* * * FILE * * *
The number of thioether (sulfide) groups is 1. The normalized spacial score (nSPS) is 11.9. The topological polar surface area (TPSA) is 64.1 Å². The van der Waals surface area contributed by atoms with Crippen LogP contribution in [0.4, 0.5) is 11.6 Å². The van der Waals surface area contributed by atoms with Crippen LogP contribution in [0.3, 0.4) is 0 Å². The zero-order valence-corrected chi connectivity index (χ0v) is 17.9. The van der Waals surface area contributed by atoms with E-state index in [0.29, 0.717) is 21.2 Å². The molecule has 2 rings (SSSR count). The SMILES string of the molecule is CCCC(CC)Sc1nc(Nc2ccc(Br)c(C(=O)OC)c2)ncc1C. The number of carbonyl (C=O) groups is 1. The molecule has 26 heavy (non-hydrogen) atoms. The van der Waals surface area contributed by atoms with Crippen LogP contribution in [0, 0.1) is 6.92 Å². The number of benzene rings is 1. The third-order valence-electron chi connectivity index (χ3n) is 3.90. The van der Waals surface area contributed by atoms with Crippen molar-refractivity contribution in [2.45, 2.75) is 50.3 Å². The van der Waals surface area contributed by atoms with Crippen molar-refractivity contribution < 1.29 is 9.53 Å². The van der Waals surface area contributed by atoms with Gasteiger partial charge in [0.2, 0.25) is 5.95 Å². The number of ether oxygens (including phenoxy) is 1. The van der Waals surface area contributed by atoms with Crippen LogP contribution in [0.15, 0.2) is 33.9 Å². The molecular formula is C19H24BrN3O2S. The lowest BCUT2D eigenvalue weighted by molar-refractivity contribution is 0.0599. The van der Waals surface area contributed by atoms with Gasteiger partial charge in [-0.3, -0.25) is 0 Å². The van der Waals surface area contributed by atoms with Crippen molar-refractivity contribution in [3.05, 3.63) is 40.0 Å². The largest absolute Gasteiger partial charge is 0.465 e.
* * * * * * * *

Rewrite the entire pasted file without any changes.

The number of thioether (sulfide) groups is 1. The normalized spacial score (nSPS) is 11.9. The topological polar surface area (TPSA) is 64.1 Å². The van der Waals surface area contributed by atoms with Crippen LogP contribution in [0.4, 0.5) is 11.6 Å². The van der Waals surface area contributed by atoms with Crippen LogP contribution in [0.3, 0.4) is 0 Å². The zero-order valence-corrected chi connectivity index (χ0v) is 17.9. The van der Waals surface area contributed by atoms with E-state index in [0.29, 0.717) is 21.2 Å². The molecule has 2 rings (SSSR count). The SMILES string of the molecule is CCCC(CC)Sc1nc(Nc2ccc(Br)c(C(=O)OC)c2)ncc1C. The number of carbonyl (C=O) groups is 1. The molecule has 26 heavy (non-hydrogen) atoms. The van der Waals surface area contributed by atoms with Crippen LogP contribution in [0, 0.1) is 6.92 Å². The number of benzene rings is 1. The third-order valence-electron chi connectivity index (χ3n) is 3.90. The van der Waals surface area contributed by atoms with Crippen molar-refractivity contribution in [2.45, 2.75) is 50.3 Å². The van der Waals surface area contributed by atoms with Crippen molar-refractivity contribution < 1.29 is 9.53 Å². The van der Waals surface area contributed by atoms with Gasteiger partial charge in [0.2, 0.25) is 5.95 Å². The number of ether oxygens (including phenoxy) is 1. The van der Waals surface area contributed by atoms with Crippen LogP contribution in [0.15, 0.2) is 33.9 Å². The molecular formula is C19H24BrN3O2S. The lowest BCUT2D eigenvalue weighted by molar-refractivity contribution is 0.0599. The van der Waals surface area contributed by atoms with Gasteiger partial charge in [-0.3, -0.25) is 0 Å². The van der Waals surface area contributed by atoms with Crippen molar-refractivity contribution in [3.05, 3.63) is 40.0 Å². The largest absolute Gasteiger partial charge is 0.465 e.